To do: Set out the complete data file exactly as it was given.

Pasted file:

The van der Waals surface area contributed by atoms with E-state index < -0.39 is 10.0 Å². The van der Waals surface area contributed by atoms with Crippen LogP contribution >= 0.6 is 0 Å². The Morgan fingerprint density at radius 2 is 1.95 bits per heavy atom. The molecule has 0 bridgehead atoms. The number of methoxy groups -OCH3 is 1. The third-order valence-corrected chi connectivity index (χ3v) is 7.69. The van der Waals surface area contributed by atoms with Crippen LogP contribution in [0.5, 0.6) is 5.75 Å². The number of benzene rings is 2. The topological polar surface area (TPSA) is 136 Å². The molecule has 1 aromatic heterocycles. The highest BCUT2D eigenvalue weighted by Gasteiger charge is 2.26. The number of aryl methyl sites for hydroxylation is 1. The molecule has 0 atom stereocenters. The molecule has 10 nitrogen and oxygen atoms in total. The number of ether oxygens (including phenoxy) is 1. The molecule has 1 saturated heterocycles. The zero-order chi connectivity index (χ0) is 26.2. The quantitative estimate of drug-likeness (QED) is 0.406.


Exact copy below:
The van der Waals surface area contributed by atoms with E-state index < -0.39 is 10.0 Å². The van der Waals surface area contributed by atoms with Crippen LogP contribution >= 0.6 is 0 Å². The Morgan fingerprint density at radius 2 is 1.95 bits per heavy atom. The molecule has 0 bridgehead atoms. The number of methoxy groups -OCH3 is 1. The third-order valence-corrected chi connectivity index (χ3v) is 7.69. The van der Waals surface area contributed by atoms with Crippen LogP contribution in [0.5, 0.6) is 5.75 Å². The number of benzene rings is 2. The topological polar surface area (TPSA) is 136 Å². The molecule has 1 aromatic heterocycles. The highest BCUT2D eigenvalue weighted by Gasteiger charge is 2.26. The number of aryl methyl sites for hydroxylation is 1. The molecule has 0 atom stereocenters. The molecule has 10 nitrogen and oxygen atoms in total. The number of ether oxygens (including phenoxy) is 1. The molecule has 1 saturated heterocycles. The zero-order chi connectivity index (χ0) is 26.2. The quantitative estimate of drug-likeness (QED) is 0.406.